What is your best memory on this show?
Josh: As always, being surrounded by the talented folks here at Method who, even under pressure, know how to crack a joke and make it look easy when I know it’s not!

Craig: Sitting side-by-side with James for two hours, talking through our scope of work and cracking jokes about the game of cricket that no one else in the room understood. But seriously, the entire project was a blast. Even the long nights at the end were worth it. I’m really proud of what the Method team contributed to this movie and I’m very happy for everyone involved with the production that it’s become a billion-dollar success.

How long have you worked on this show?
Josh: I personally worked for about four months on the show, though it was in production here for around a year, ramping up about six months in.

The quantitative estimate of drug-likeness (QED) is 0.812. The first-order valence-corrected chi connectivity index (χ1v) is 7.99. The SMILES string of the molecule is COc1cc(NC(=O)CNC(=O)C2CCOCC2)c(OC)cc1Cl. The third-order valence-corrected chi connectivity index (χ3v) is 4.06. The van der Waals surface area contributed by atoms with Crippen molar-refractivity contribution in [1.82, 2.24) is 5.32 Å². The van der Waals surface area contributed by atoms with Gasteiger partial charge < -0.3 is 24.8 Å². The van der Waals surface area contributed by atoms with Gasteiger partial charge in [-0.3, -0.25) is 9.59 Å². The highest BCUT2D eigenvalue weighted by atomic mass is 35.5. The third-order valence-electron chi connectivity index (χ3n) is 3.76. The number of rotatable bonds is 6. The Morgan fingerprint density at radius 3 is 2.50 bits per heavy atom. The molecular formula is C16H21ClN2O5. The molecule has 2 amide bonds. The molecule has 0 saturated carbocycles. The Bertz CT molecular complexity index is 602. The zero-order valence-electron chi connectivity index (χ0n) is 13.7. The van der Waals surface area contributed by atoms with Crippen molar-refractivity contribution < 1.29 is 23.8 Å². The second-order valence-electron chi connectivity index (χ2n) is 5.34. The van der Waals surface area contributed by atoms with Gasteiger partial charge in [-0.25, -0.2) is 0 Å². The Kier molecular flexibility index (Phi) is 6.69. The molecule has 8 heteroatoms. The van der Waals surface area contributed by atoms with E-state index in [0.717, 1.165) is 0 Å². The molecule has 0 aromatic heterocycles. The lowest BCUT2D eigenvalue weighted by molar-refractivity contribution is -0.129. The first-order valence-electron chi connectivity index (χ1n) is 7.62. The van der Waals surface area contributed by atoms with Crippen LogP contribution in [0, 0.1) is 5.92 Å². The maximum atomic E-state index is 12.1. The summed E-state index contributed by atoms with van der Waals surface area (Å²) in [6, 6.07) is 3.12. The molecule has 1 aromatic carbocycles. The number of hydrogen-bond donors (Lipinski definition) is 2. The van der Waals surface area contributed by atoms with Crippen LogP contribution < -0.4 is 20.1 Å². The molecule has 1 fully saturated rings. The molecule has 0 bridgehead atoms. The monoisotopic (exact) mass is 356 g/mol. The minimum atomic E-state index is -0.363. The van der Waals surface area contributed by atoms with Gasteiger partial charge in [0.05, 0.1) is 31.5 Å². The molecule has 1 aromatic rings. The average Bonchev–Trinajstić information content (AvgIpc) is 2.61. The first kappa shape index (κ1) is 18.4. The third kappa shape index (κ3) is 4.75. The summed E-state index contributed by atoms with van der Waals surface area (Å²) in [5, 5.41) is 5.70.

Craig: About four months.

What’s the VFX shots count?
Josh: Around 300.

Craig: We ended up delivering a total of 55 shots.

What was the size of your team?
Josh: Around 100 people at the peak of the project.

Craig: We maxed out at 116 people.

What is your next project?
Josh: I’m already up and running on IT: CHAPTER TWO. Lots of fun stuff in this one!

Craig: I’m actually on two right now: THE LAUNDROMAT for Steven Soderbergh, with Robert Stadd as VFX Supervisor; and DOCTOR SLEEP, with Mike Flanagan directing and Marc Kolbe as VFX Supervisor.

What are the four movies that gave you passion for cinema?
Josh: THE ELEPHANT MAN and STORM BOY were two of my earliest film memories, and both gave me a sense of the power of film to move people. BLADE RUNNER and AKIRA set me on this path – and of course the STAR WARS trilogy, but that would make seven and it’s probably an easy assumption!